_{2} are the total contributions of these effects. However, Caumes et al. [1] clearly indicate that ${{n}_{2}}^{\text{Kerr}}$ always overcomes the contribution of ${{n}_{2}}^{\text{SHG}}$ and ${{n}_{2}}^{\text{OR}}$ in the ZnTe crystals and the contribution from terms of ${{n}_{2}}^{\text{SHG}}$ and ${{n}_{2}}^{\text{OR}}$ is negligible. Thus we can attribute the values of *n*
_{2} measured with our femtosecond Z-scan technique mainly to the sum of ${{\mathrm{n}}_{2}}^{\text{Kerr}}$ and ${{n}_{2}}^{\text{THz}}$.

It is noted that the change of the nonlinear refractive index due to ${{\mathrm{n}}_{2}}^{\text{Kerr}}$ is associated with the third-order nonlinear susceptibility *χ*
^{(3)} whereas the Kerr-like nonlinearity ${{n}_{2}}^{\text{THz}}$ is proportional to intensity of THz radiation. Thus by performing the Z-scan on ZnTe crystals with different THz radiation efficiencies the contribution of the two processes could be easily separated.

#### 3.1 Z-scan results

Fig. 1 shows the results of CA Z-scan trace (with background signal subtracted) performed on 1-mm-thick (110), (111) and (100) oriented ZnTe crystals at one particular optical beam intensity. As can be seen from the Fig., around the position of the beam waist (z=0) a valley to peak signature is not obvious, which indicates the presence of strong two-photon absorption in samples. Following the same procedure described in [19], we can separate the contributions from the nonlinear refraction and two-photon absorption (TPA) from a single CA Z-scan curve, corresponding to OA and CA/OA trace as shown in Fig. 1. The shape of the CA/OA trace is indicative of positive (self-focusing) nonlinearity. The solid lines in the Fig. represent theoretical fittings obtained with the parameters *n*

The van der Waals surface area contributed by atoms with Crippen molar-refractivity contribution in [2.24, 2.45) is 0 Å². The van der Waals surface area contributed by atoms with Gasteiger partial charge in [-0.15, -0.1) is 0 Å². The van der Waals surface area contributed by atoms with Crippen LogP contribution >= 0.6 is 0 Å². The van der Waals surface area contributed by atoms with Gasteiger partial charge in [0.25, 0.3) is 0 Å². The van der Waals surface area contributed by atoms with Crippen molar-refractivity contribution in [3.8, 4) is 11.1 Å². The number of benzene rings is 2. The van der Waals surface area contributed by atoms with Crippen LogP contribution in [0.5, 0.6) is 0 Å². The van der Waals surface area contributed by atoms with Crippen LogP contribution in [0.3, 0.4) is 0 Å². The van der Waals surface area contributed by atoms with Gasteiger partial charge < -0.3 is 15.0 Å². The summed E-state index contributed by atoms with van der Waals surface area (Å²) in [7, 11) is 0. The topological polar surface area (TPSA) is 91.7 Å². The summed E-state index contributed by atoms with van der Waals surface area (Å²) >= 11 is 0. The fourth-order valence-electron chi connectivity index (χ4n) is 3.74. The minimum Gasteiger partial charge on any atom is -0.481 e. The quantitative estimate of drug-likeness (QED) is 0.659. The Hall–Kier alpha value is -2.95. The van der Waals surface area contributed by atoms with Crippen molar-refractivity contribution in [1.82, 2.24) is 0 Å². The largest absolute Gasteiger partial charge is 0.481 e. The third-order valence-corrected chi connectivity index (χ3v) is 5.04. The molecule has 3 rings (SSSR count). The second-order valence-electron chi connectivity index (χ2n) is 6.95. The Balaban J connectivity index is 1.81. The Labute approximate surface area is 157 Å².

_{2}=7.1×10^{-18} m^{2}/W, *β*=7.3 cm/GW for a (110) sample, *n*
_{2}=5.4×10^{-18} m^{2}/W, *β*=6.2 cm/GW for a (111) sample, and *n*
_{2}=4.7×10^{-18} m^{2}/W, *β*=5.1 cm/GW for a (100) sample, respectively. In a similar experimental conditions, the authors [19] have reported the Kerr nonlinearities of ZnSe (*n*